## potential vorticity

(Sometimes called absolute potential vorticity.) The specific volume times the scalar product of the absolute vorticity vector and the gradient of potential temperature: where α is the specific volume,

**Ω**the angular velocity vector of the earth's rotation,**u**the three- dimensional vector velocity relative to the rotating earth, and θ the potential temperature.In the absence of friction and heat sources, the Ertel potential vorticity This nonhydrostatic version is not necessary for the analysis of large-scale weather systems, and an approximate hydrostatic version is usually used. This approximate version neglects terms involving the vertical velocity The potential vorticity has the SI units m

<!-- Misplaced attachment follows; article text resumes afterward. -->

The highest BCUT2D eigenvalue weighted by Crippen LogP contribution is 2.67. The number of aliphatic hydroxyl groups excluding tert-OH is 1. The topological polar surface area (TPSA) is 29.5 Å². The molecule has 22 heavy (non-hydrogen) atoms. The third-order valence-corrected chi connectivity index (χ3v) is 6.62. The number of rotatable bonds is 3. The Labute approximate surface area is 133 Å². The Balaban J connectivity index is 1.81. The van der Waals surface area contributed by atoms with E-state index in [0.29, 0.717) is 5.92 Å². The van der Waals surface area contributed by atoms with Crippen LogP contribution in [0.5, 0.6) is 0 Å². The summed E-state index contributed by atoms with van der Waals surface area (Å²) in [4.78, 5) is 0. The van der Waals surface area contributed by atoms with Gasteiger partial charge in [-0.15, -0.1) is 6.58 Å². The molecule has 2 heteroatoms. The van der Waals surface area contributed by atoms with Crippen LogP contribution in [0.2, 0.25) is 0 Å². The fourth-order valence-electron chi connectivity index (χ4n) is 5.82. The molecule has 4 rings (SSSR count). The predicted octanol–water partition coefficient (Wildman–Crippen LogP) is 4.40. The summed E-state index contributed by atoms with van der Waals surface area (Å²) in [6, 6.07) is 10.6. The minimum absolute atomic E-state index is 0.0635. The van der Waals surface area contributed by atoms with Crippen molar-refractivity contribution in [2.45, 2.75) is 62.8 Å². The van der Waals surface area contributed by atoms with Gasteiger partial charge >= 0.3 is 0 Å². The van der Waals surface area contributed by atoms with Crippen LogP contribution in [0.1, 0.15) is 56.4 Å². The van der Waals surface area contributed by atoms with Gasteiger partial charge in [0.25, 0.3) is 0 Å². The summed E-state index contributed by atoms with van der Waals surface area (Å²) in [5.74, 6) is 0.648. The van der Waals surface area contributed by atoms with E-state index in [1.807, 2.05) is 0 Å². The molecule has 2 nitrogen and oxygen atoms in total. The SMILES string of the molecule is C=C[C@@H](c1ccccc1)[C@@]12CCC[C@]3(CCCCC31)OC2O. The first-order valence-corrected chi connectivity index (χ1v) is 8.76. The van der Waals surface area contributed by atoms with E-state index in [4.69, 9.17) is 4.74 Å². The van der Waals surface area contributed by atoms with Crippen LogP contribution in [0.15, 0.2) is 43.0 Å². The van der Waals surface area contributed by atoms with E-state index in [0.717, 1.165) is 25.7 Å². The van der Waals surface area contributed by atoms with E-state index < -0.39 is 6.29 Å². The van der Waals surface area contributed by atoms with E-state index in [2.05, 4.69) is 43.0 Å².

*P*is a materially conservative property (it remains constant for each particle). In spherical coordinates (λ, φ,*r*), where λ is longitude, φ is latitude, and*r*is the distance from the center of the earth, the above expression for*P*becomes*w*, neglects the Coriolis terms proportional to the cosine of the latitude, and makes selective use of*r*≈*a*, where*a*is the constant radius of the earth. In this way we obtain the approximate form^{2}s^{-1}K kg^{-1}. It has become accepted to define 1.0 × 10^{-6}m^{2}s^{-1}K kg^{-1}as one potential vorticity unit (1 PVU).*See*vorticity equation.Gill, A. E. 1982. Atmosphere–Ocean Dynamics. Academic Press, . 237–241.